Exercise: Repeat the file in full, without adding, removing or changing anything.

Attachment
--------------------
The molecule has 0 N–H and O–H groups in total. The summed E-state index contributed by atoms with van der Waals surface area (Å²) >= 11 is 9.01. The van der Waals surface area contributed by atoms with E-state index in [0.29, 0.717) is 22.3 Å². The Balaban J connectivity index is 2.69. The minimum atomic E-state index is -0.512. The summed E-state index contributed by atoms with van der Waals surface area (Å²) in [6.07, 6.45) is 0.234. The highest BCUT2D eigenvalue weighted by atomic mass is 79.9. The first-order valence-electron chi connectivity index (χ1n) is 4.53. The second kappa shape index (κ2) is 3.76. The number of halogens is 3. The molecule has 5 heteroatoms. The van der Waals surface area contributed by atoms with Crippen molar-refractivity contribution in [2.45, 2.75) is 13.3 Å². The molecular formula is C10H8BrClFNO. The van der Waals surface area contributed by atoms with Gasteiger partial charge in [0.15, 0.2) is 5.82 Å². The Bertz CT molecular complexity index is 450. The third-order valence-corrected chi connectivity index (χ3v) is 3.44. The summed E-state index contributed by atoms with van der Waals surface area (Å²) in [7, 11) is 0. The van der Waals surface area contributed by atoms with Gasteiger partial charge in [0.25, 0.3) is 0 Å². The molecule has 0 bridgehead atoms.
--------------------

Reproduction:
The molecule has 0 N–H and O–H groups in total. The summed E-state index contributed by atoms with van der Waals surface area (Å²) >= 11 is 9.01. The van der Waals surface area contributed by atoms with E-state index in [0.29, 0.717) is 22.3 Å². The Balaban J connectivity index is 2.69. The minimum atomic E-state index is -0.512. The summed E-state index contributed by atoms with van der Waals surface area (Å²) in [6.07, 6.45) is 0.234. The highest BCUT2D eigenvalue weighted by atomic mass is 79.9. The first-order valence-electron chi connectivity index (χ1n) is 4.53. The second kappa shape index (κ2) is 3.76. The number of halogens is 3. The molecule has 5 heteroatoms. The van der Waals surface area contributed by atoms with Crippen molar-refractivity contribution in [2.45, 2.75) is 13.3 Å². The molecular formula is C10H8BrClFNO. The van der Waals surface area contributed by atoms with Gasteiger partial charge in [0.15, 0.2) is 5.82 Å². The Bertz CT molecular complexity index is 450. The third-order valence-corrected chi connectivity index (χ3v) is 3.44. The summed E-state index contributed by atoms with van der Waals surface area (Å²) in [7, 11) is 0. The van der Waals surface area contributed by atoms with Gasteiger partial charge in [0.25, 0.3) is 0 Å². The molecule has 0 bridgehead atoms.